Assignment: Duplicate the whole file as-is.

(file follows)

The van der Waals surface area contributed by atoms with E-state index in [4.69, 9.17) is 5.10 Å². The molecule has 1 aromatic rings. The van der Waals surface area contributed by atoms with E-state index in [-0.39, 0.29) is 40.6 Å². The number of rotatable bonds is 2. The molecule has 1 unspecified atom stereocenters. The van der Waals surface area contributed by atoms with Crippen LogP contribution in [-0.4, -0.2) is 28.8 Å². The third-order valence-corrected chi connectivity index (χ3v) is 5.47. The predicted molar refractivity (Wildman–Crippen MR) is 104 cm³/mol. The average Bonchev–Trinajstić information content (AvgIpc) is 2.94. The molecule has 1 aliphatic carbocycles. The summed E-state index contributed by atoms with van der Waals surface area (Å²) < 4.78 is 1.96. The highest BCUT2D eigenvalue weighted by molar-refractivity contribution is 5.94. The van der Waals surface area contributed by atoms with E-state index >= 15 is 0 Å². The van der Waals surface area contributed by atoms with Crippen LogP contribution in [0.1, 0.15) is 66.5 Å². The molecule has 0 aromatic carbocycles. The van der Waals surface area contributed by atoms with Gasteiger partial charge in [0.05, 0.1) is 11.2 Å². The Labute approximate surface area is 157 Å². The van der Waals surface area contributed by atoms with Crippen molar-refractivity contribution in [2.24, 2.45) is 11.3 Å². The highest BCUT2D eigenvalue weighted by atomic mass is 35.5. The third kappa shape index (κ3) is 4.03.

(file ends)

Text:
The van der Waals surface area contributed by atoms with E-state index in [4.69, 9.17) is 5.10 Å². The molecule has 1 aromatic rings. The van der Waals surface area contributed by atoms with E-state index in [-0.39, 0.29) is 40.6 Å². The number of rotatable bonds is 2. The molecule has 1 unspecified atom stereocenters. The van der Waals surface area contributed by atoms with Crippen LogP contribution in [-0.4, -0.2) is 28.8 Å². The third-order valence-corrected chi connectivity index (χ3v) is 5.47. The predicted molar refractivity (Wildman–Crippen MR) is 104 cm³/mol. The average Bonchev–Trinajstić information content (AvgIpc) is 2.94. The molecule has 1 aliphatic carbocycles. The summed E-state index contributed by atoms with van der Waals surface area (Å²) < 4.78 is 1.96. The highest BCUT2D eigenvalue weighted by molar-refractivity contribution is 5.94. The van der Waals surface area contributed by atoms with E-state index >= 15 is 0 Å². The van der Waals surface area contributed by atoms with Crippen LogP contribution in [0.1, 0.15) is 66.5 Å². The molecule has 0 aromatic carbocycles. The van der Waals surface area contributed by atoms with Gasteiger partial charge in [0.05, 0.1) is 11.2 Å². The Labute approximate surface area is 157 Å². The van der Waals surface area contributed by atoms with Crippen molar-refractivity contribution in [2.24, 2.45) is 11.3 Å². The highest BCUT2D eigenvalue weighted by atomic mass is 35.5. The third kappa shape index (κ3) is 4.03.